Thursday, October 16, 2008

Technology's tyranny

All other things being equal, my life here is pretty cushy. This is brought home again and again to me as I get outside the wire to visit Soldiers in other places, and to meet Iraqi noncombatants who've endured so much.

That being said, it amazes me how easily small annoyances can present themselves to my psyche as monumental, cataclysmic crises.

I went to prep the wonderful videocam which my good friend Sal gave me for Christmas a few years back, because I'd promised my boss he could use it for a project he's working on. Much to my surprise, it records sound but no picture these days. It was working not long ago.

When I attempted to upload a Teaching Company course and some other music onto my iPod, I found that my 320 GB portable hard drive (less than a year old) is no longer recognized by my computer. So much for all the music files I'd dutifully paid for and archived onto that disk! Now if I try to add music from some other source to the iPod, the program will delete my other music presently on the device.

As I've mentioned before, the WiFi connection here is so inadequate, it took me more than two hours to send two photos (less than half a MB, total) by email to Soldiers at one of the outposts I visited recently.

The smoke detector in my CHU keeps beeping, despite repeated battery changes, each time with a fresh battery.

And on and on.

I suspect it's related to being far away from home, in a place where I've heard many more ordnance detonations in the past three days than in the almost three months that I've been here, this disquiet which erupts into impatience and intemperance.

It probably has to do with being surrounded by monochrome. Almost everything is gray. Today the air (which I can see -- always disconcerting) is so thickly gray that I cannot see the end of the row of CHUs where I live. It stings the eyes and rasps the back of the throat.

It's about expectations being premeditated resentments, too, I suppose. Sal paid a lot of money for the videocam, undoubtedly, and the portable hard drive wasn't cheap. Sixty-five dollars per month for internet service which is slower than most dial-up connections I've had seems exorbitant.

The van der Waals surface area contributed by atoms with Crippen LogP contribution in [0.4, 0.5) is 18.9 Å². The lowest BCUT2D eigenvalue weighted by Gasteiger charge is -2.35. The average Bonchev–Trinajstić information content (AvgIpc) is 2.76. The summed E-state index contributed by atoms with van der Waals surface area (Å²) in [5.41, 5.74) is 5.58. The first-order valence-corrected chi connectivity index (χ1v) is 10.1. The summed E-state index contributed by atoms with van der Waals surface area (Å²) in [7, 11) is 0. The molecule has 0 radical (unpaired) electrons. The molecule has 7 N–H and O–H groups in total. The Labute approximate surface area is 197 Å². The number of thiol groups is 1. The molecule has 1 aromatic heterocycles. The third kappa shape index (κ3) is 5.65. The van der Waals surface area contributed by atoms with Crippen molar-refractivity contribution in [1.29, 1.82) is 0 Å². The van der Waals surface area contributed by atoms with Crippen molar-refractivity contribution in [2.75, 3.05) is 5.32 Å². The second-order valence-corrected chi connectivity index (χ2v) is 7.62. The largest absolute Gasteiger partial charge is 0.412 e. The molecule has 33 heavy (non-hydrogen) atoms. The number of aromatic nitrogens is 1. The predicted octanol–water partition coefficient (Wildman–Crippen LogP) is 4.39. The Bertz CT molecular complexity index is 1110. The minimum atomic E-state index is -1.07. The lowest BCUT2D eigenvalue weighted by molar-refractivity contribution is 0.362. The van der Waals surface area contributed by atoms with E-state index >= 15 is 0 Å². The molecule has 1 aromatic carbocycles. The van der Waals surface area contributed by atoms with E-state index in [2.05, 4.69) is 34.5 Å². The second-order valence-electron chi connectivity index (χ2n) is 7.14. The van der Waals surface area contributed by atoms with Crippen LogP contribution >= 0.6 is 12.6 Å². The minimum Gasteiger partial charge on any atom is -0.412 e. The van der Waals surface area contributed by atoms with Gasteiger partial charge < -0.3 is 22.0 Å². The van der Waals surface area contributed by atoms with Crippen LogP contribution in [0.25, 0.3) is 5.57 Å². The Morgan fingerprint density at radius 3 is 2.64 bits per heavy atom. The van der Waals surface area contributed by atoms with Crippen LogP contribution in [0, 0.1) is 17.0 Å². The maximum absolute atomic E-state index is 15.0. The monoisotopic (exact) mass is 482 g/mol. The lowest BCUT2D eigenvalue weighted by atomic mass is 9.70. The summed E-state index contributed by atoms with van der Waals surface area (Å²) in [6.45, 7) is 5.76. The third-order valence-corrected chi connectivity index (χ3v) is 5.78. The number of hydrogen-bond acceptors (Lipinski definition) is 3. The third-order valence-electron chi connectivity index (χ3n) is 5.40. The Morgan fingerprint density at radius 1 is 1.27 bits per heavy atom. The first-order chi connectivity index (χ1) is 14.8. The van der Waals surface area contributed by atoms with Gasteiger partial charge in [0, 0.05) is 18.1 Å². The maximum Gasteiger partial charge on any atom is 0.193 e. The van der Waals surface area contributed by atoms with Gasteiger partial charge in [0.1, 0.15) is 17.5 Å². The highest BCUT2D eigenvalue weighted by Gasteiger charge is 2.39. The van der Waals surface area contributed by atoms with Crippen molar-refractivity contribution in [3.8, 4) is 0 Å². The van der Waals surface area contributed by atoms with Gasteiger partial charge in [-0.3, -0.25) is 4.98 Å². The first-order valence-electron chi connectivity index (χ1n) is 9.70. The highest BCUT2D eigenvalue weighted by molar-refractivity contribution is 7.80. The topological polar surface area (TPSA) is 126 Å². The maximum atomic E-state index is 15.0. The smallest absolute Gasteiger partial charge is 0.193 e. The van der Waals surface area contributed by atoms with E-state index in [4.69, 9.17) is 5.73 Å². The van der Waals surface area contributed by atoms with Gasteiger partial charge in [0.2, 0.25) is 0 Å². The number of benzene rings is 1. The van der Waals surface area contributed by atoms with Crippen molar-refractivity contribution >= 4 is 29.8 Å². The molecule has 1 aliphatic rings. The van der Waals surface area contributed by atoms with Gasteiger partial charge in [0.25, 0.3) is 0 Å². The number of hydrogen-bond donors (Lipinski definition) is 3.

One might expect expensive technology to work, after all!

But as I look at the combat patches of those who served here in other times, under far more trying conditions, I'm reminded of friends of mine who go to AA and Al-Anon meetings who talk about how their problems these days are 'country-club problems' or 'gold-plated problems' because life had once been so much worse. The Soldiers, Sailors, Airmen, Marines (and Coasties, too!) who have served here and elsewhere really know hardship, and because of their sacrifices I get to have 'gold-plated' technological annoyances during my time here.

I'm deeply grateful for their courageous and honorable sacrifices.

I needn't succumb to the tyranny of technology. Gratitude makes all the difference, as my friend Elaine W keeps telling me.

Blessings and peace to one and all,

Fr. Tim, SJ

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Anonymous said...

I love the technology! Some of it actually works! It certainly can facilitate and enhance our communication with each other.

I love reading your posts Tim. I can't imagine what it must be like over there but I do feel closer to you, or maybe you don't seem so far away.

I know you bring joy, peace and laughter to soldiers in the midst of the chaos and confusion of war.


Dana Michael Krull said...

CH Meier,
At least you're not sitting safely in the comfort of a California seminary library halfway around the world from combat...having been away from Iraq for nearly 5 years now, I know what it is to feel incredibly spoiled, believe me! Keep up the great work and thanks for the sacrifices you're making--and rest assured, you're suffering plenty, whether you're outside the wire or not. We love and miss you and are praying for God's palpable presence in your life as you live out the Gospel to our family in uniform.
Your brother in Christ,
CPT Dana Krull
CA-ARNG, Chaplain Candidate

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